The End-Of-The-World Pool
by Scott M. Roberts
The pool was as warm as sweat. Evan kicked away from the surface, algae shifting and bumping against his bare legs. Even with his mouth squeezed tight, he could taste the foulness of the water, like it had seeped through his ears to touch the back of his throat.
There’d been no squares edging the poolside, advertising the depth. It could be ten feet, twelve feet, a thousand feet deep. Evan couldn’t sense the bottom or the surface. All around him, floaties and foulness and warm water, like piss. He was swimming through a toilet, that’s what, and maybe he’d gotten in the bend without realizing it, and what if someone flushed?
Evan opened his eyes. Light blurred above him, at the end of the angle of his skinny body. And below him, more water, darker and deeper. He stretched his arms, kicked his legs, and pushed on. Pushed in, he thought, through slick, sweaty water.
The water grew cooler the deeper he swam. He kept his eyes open, despite how they burned. The light above dwindled, and then was gone, and the water didn’t end. That wasn’t right — where the pool was dark and deep, that was where the bottom had to be. Covered by a layer of muck, maybe; maybe inches of decaying leaves blown into the pool during the winter. But water and quiet surrounded him instead.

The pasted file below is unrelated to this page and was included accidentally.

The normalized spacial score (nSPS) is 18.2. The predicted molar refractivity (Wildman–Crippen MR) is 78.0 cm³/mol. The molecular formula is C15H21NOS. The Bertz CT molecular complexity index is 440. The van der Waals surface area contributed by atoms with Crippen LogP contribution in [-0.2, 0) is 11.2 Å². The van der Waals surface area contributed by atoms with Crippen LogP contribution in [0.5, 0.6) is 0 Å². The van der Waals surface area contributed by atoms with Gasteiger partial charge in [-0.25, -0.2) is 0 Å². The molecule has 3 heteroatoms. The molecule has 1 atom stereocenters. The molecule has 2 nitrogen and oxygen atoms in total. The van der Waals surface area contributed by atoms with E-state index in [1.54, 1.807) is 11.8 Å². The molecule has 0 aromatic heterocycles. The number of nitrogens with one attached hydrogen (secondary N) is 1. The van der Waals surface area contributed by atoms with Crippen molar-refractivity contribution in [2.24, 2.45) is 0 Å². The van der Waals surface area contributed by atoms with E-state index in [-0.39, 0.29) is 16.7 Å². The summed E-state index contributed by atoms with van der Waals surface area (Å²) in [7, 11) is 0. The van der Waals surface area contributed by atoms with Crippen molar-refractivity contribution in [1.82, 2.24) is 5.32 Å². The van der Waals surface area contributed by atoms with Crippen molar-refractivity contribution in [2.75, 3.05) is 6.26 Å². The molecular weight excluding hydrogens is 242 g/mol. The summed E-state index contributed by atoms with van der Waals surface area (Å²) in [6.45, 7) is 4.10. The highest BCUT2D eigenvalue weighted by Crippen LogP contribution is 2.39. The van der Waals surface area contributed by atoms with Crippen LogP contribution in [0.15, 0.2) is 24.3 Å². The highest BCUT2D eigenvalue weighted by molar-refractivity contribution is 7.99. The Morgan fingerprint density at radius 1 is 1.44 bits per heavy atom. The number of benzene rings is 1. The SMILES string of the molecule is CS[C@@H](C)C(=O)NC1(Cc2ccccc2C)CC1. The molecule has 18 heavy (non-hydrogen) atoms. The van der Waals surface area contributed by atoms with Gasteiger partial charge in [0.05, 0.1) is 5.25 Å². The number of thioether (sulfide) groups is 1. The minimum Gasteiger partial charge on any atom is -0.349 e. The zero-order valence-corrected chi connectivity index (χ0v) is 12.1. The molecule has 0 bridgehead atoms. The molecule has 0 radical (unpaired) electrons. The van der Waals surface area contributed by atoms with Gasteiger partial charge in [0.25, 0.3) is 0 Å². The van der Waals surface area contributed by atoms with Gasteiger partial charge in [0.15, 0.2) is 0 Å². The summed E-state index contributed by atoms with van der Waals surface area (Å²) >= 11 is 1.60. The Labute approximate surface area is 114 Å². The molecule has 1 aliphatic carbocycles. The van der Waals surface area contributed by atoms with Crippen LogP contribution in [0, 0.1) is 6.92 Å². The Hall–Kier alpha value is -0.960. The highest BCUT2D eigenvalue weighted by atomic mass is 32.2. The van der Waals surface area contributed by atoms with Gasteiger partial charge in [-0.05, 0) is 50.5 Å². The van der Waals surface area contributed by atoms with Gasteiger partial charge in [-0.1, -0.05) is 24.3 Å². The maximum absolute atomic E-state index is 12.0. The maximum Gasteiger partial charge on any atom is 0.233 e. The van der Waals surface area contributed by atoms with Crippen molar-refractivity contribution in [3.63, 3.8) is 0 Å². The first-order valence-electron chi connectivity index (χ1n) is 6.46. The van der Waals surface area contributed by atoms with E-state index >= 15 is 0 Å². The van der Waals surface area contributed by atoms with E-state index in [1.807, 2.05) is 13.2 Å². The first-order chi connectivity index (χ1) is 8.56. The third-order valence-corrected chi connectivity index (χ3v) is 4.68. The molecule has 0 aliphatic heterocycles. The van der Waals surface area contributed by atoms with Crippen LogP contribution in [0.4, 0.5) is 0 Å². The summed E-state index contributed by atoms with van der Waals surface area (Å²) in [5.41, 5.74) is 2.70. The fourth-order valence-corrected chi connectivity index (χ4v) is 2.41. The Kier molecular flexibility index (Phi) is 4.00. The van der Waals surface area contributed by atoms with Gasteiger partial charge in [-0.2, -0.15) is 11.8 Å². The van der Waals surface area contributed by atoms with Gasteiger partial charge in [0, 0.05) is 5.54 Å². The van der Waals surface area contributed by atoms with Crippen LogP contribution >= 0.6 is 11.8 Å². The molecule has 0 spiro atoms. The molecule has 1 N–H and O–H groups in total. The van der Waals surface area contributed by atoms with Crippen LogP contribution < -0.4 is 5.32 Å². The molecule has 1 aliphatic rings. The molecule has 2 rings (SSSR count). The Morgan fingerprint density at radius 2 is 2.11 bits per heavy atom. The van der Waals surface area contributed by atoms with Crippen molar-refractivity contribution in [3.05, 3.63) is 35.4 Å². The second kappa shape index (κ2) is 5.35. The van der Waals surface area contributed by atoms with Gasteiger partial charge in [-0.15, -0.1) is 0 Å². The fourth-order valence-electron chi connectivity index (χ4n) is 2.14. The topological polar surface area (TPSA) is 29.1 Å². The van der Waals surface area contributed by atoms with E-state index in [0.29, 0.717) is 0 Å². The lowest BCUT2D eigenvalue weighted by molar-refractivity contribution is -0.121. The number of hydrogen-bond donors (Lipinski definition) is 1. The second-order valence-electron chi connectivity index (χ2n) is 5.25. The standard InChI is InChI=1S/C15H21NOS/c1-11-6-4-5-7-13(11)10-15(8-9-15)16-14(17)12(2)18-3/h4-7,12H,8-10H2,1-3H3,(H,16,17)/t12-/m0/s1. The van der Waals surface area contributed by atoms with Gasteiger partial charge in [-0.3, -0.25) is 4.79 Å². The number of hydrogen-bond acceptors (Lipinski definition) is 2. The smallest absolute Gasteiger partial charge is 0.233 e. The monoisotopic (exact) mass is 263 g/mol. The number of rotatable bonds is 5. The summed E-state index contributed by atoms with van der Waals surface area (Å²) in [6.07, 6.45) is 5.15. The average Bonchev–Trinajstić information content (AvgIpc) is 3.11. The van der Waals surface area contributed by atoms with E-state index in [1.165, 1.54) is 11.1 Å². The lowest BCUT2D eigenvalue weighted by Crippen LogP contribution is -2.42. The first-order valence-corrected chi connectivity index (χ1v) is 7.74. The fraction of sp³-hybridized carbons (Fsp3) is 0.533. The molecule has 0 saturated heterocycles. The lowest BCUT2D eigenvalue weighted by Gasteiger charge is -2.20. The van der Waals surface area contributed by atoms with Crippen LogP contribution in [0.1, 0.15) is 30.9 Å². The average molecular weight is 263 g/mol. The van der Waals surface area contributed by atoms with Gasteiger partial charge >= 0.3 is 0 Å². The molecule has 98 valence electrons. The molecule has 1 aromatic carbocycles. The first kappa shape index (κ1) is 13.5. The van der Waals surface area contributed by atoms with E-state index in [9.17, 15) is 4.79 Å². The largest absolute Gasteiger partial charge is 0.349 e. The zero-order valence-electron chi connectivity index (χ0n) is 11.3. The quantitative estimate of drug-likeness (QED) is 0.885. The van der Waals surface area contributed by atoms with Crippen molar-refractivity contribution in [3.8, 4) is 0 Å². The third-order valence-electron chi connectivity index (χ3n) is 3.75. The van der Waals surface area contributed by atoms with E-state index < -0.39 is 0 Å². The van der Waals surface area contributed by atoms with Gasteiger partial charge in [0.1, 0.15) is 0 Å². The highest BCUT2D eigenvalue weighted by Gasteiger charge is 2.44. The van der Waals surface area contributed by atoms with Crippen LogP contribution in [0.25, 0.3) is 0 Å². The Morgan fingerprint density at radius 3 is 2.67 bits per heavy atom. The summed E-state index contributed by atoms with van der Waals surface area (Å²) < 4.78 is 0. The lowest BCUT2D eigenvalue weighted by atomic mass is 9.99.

Quiet. He couldn’t hear Dad and Uncle Hector banging on the deck. He couldn’t even hear the bubbles when he let some air out of his lungs. Evan swiped at the water, edging deeper. His fingers touched sand. Sand. At the bottom of a pool.
Something touched him back.
About the Author
But his parents moved him at a young and tender age to Texas. Tragedy averted, he was now free to delve the dark, twisted canyons of the human heart without feeling the need to apologize for what he found there.